A medical event? A vehicle turning in front of him? Or some other factor?
Whatever it was that caused Katikati man Colin Stephenson to lose control of his motorcycle on Wairakei Dr, north of Taupō, on March 29, 2019 cannot be determined, the Coroner has ruled.
Coroner Gordon Matenga today released his finding into the death of Stephenson, 59, after holding an inquest into the matter in Taupō last week.
Stephenson died as a result of severe head and chest injuries following a motorcycle crash.
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At around 2.15pm on March 29, 2019 Stephenson was riding his 2014 Suzuki GSX 1300RA Hayabusa motorcycle on Wairakei Dr when he lost control of the bike on the approach to a left-hand bend. He narrowly avoided a head-on collision with a ute which had seen the motorcycle approaching and was hugging the centre line of the road.
The motorcycle then went off the road, through the grass verge, and across Wairākei Rd, hitting a pole and stationary vehicles in the Wairākei Terraces carpark.
During the inquest the Coroner was told that Stephenson was on a half-hour 2pm break from his work as a labouring engineer at Wairākei and was riding to the BP Wairākei service station to check his bank balance at the ATM when the crash occurred.
The inquest heard that he was anxious to find out whether his wages had been deposited as he was short of money, after a hold-up with his pay. He had also checked the ATM at 4am that day and again at the first smoko break at 10am.
Constable Paul Wraight of the Taupō road policing group said in his evidence that the crash occurred after Stephenson failed to keep left while negotiating a moderate left-hand curve. Speed calculations showed the motorbike was travelling between 92 and 95km/h at the time, Wraight said. The speed limit in the area is 80km/h.
There were no vehicle faults or problems with the road, the weather was dry and Stephenson was not under the influence of drugs or alcohol. He was an experienced motorcyclist.
Witnesses stated Stephenson looked as though he was out of control, Wraight said. His conclusion was that he was unable to determine why Stephenson had lost control of his bike.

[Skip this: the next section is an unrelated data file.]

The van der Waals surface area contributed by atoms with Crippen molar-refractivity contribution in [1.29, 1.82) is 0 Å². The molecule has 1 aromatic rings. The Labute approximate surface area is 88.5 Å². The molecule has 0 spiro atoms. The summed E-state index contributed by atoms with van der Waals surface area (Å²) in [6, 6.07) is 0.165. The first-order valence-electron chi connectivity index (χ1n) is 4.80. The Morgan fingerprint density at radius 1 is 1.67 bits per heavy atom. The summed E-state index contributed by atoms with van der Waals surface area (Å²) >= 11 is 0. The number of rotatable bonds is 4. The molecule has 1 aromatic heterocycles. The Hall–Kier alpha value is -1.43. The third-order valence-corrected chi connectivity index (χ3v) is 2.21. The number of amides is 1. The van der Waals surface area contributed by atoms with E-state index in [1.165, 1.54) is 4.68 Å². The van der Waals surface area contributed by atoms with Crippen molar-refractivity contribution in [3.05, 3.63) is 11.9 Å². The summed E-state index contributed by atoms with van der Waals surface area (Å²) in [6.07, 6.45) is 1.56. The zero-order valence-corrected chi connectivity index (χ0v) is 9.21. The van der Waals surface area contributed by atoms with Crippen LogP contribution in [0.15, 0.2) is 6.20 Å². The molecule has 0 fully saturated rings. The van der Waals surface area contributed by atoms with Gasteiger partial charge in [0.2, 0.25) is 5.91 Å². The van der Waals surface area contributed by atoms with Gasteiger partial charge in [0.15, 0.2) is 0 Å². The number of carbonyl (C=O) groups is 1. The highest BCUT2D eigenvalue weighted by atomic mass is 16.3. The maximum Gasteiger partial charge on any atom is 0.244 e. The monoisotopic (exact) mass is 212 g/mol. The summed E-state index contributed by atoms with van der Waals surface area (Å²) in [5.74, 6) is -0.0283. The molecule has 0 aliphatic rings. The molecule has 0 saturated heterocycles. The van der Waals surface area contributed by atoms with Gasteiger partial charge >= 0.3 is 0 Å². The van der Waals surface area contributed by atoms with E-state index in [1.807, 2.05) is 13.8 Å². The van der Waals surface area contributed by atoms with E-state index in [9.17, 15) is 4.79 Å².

Tawhai Te Moana, who had just left BP Wairākei with his wife Veronica and three grandchildren, was heading north along Wairākei Dr in his ute when he saw a motorbike coming towards them moving "pretty fast" and in a manner that looked as though the rider had lost control.
Te Moana moved his vehicle over in his lane to hug the centre line to avoid the motorbike, which passed by him on the passenger side.
Stephenson's brother Ian Stephenson, who was cross-examining witnesses, suggested that a Mitsubishi Pajero that CCTV footage showed had been travelling in front of the Te Moanas' ute at the time of the crash, might have pulled across the road in front of Stephenson's motorbike and into a side forestry road, causing Stephenson to take evasive action.
Mr and Mrs Te Moana both said they could not recall seeing a vehicle in front. Wraight said none of the evidence he had gathered supported Ian Stephenson's theory.
"I believe that the Pajero was out of sight, probably over the back of the bridge and going down towards the roundabout."
The Coroner said in his finding that he accepted there was a possibility that the Pajero seen on CCTV footage may have been a factor in causing Stephenson to lose control. However there were also other possibilities such as a medical event.
The autopsy showed Mr Stephenson had ischemic (coronary) heart disease which could have brought on a cardiac event which may have caused Stephenson to lose control of his motorcycle.
Coroner Matenga also said there was no evidence upon which he could make any findings in relation to the Pajero other than it being observed by the security camera six seconds prior to the Te Moanas' ute.
"There is no evidence that the Pajero turned right into the path of Mr Stephenson causing him to lose control. There is also no evidence that that did not happen. In the end then, I am left to agree with Constable Wraight. The reason Mr Stephenson lost control of his motorcycle cannot be determined," the Coroner's finding said.